By Trevor Maxim, Esq. Legal Perspectives January 16, 2018
As music streaming service Spotify prepares for its highly anticipated initial public offering (IPO) this year, reported to take place in late March or April, it continues to deal with conflicts and uncertainty surrounding copyright issues.
Mechanical License Litigation
Spotify has been hit with a series of lawsuits from rights holders in musical compositions alleging widespread infringement via failure to comply with the formalities of the “mechanical license” laid out in 17 U.S.C. § 115. The growing tension poses an expensive problem for Spotify: last May the company reached a $43 million settlement in a class action case involving David Lowery and Melissa Ferrick (subject to judicial approval), and the most recent suit, filed on December 29 by Wixen Music Publishing, seeks damages of at least $1.6 billion and injunctive relief.
The term “mechanical license” originally meant the right to mechanically reproduce a musical composition on a player piano roll. Before the advent of recorded music, the arrangement of perforations on the roll determined what sounds the piano keys would produce, allowing it to imitate popular songs for listeners. In the world of vinyl records and compact discs, the mechanical license allowed record companies to reproduce musical compositions on “phonorecords” (any material objects in which sounds are fixed) and distribute them to the public.
Fast forward to 2018. The interactive streaming industry has reached an informal understanding that streaming requires a service to obtain mechanical licenses for compositions played. This industry standard, however, is not reinforced by any binding case law, and Spotify can raise a compelling argument that the act of streaming does not “distribute phonorecords of the work” (17 U.S.C. § 115) and instead merely makes a temporary copy of the work available to the listener. Spotify brought forward this argument in a motion for more definite statement last August in a case with Robert Guadio, but the judge denied that motion, and it’s unclear whether Spotify will attempt that position again in the Wixen case.
For now, Spotify must face the serious allegation from Wixen that up to 21 percent of its 30 million songs are unlicensed through a failure to follow the “notice of intention” and payments specified by the Section 115 compulsory mechanical license process.
Music Modernization Act
Congress may come to the rescue if it takes action on the Music Modernization Act, a bill introduced in December by Rep. Doug Collins (R-Ga.) and Rep. Hakeem Jeffries (D-N.Y.). This bipartisan effort would create a new database to help streaming services like Spotify locate rights holders in musical works, and would form a Mechanical Licensing Collective to grant blanket mechanical licenses to the services, guaranteeing compensation to songwriters and publishers while freeing Spotify of its burden to pay for each composition individually.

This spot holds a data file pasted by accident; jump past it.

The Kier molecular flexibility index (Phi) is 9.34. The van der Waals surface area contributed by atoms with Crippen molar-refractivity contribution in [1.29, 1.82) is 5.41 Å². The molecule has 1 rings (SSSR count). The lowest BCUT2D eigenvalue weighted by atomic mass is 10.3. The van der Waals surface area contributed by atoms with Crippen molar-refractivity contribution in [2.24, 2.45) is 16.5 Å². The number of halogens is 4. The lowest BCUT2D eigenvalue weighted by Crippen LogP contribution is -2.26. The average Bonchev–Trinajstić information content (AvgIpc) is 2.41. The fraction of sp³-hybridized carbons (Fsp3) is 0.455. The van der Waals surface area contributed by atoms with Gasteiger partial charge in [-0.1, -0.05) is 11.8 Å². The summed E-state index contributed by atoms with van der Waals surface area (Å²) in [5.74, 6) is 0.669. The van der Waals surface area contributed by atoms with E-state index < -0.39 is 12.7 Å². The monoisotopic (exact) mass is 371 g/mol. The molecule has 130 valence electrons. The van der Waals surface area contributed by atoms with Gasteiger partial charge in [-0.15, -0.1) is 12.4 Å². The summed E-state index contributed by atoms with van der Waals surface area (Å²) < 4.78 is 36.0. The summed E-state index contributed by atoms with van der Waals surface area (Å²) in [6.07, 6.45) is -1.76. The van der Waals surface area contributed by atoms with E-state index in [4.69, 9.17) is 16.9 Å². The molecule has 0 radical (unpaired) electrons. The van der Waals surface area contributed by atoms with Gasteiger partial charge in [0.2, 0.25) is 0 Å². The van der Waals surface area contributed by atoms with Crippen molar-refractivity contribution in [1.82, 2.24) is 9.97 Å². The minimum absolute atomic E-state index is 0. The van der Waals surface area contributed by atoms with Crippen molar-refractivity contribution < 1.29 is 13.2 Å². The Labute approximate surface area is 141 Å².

The Music Modernization Act would also alleviate some of Spotify’s concerns over the recent 2nd Circuit decision in United States v. Broadcast Music, Inc. That case involved a separate but related issue of public performance licenses for musical works, which Spotify obtains in addition to mechanical licenses. Unlike the mechanical license, Spotify already has blanket licenses through ASCAP and BMI to perform any compositions in their catalogues. In the BMI case, however, Judge Stanton affirmed that BMI only needs to provide “fractional” licenses for the portion of a work that it controls, whereas Spotify preferred the government’s position that a licensor must transfer rights to the full work. The database proposed by the Music Modernization Act would make Spotify’s job easier because even though it must track down each co-author, a complete list of who owns which piece of a song would allow certainty that a work is properly licensed.
There is widespread support for the idea that copyright law desperately needs updating for the digital era. In all likelihood, however, symbolic gestures toward advancing new legislation will give way to the political reality that other areas demand more immediate attention from Congress. As reform efforts stall, Spotify will keep relying on judicial interpretations and informal agreements to navigate the complex world of copyright.